Coach Beiste's True Identity Is Revealed On 'Glee' With A Powerful & Emotional Confession

In a powerful story line that truly pushes the envelope in the way only this series can, Glee's Coach Beiste revealed to Sue and Sam that he is transgender and will be transitioning from presenting as a woman to presenting as a man. The moment came after a few plot twists regarding Beiste's recent strange disappearances during football practice. During a moment alone in the locker room after practice, Sam confronted Beiste and asked if Beiste was alright, but Beiste insisted a knee flare-up was responsible. After pissing off a rather obnoxious football player who then later went to Sue's office with the intention of getting Beiste fired and promoting Sam instead, Beiste was forced to explain the absences to Sue. Sue assumed it was cancer and Beiste did not dispute the fact, but finally came clean in a powerfully moving scene that revealed Beiste's true identity.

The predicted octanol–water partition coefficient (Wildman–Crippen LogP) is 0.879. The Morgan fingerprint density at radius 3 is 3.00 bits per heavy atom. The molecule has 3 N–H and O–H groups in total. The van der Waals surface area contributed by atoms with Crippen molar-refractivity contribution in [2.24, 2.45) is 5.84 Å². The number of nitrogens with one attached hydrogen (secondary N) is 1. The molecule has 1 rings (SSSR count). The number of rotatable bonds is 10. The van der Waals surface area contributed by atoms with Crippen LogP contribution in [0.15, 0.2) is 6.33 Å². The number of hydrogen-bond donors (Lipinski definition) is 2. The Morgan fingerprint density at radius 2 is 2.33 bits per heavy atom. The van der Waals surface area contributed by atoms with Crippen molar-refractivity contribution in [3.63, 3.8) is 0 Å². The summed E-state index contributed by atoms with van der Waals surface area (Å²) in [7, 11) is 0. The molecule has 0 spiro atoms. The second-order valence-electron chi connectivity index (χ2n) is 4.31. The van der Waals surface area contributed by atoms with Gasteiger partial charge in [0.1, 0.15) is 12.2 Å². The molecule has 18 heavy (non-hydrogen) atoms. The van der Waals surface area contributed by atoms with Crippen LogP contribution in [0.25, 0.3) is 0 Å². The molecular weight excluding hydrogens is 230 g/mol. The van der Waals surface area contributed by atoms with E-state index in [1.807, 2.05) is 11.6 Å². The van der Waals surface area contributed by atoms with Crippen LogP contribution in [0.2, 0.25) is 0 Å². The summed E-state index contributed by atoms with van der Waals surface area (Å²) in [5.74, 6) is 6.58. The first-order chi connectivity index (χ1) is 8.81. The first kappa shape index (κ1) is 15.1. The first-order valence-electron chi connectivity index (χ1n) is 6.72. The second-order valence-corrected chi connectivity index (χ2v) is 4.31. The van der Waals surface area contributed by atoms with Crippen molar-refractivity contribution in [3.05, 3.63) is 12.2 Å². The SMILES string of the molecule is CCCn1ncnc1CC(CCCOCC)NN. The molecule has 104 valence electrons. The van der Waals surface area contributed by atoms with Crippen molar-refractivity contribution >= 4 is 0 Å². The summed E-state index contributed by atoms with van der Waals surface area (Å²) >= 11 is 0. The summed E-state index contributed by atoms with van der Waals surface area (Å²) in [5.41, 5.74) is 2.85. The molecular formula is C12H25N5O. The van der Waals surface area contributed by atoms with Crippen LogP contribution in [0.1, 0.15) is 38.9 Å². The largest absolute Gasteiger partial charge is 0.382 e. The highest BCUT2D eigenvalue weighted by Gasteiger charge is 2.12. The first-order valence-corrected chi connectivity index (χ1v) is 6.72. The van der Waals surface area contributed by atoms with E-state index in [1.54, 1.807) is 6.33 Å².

To be honest, the story line was a little bit of a surprise as I don't remember there being very many moments indicating that Beiste had an identity struggle. (I do remember another controversial story line involving Beiste being physically abused by Cooter in Season 3, and of course Beiste has always been an advocate for Mr. Schue and the glee club, even chaperoning them for their Nationals competition.) Beiste does talk to Sam about being a tomboy as a child. 

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Dot Marie Jones revealed in an interview that she would be out for the next few episodes but would return soon with some more great moments expanding Beiste's transgender storyline. As we saw in the episode, both Sam and Sue seemed to be supportive of Beiste, but will the show have other any other major characters be less accepting? Jones did not reveal anything about this aspect of the story line.

I'm intrigued to find out how far the show will push this story line, especially in light of transgender teen Leelah Alcorn's tragic suicidePeople always say that Glee is about the underdog, and they're not wrong. But I think there's a deeper message than that. It's about acceptance. It's about being able to accept yourself and love your real, authentic self. And what better way to cement that idea than giving Beiste the happiness of self-acceptance? 

Images: Tyler Golden/FOX

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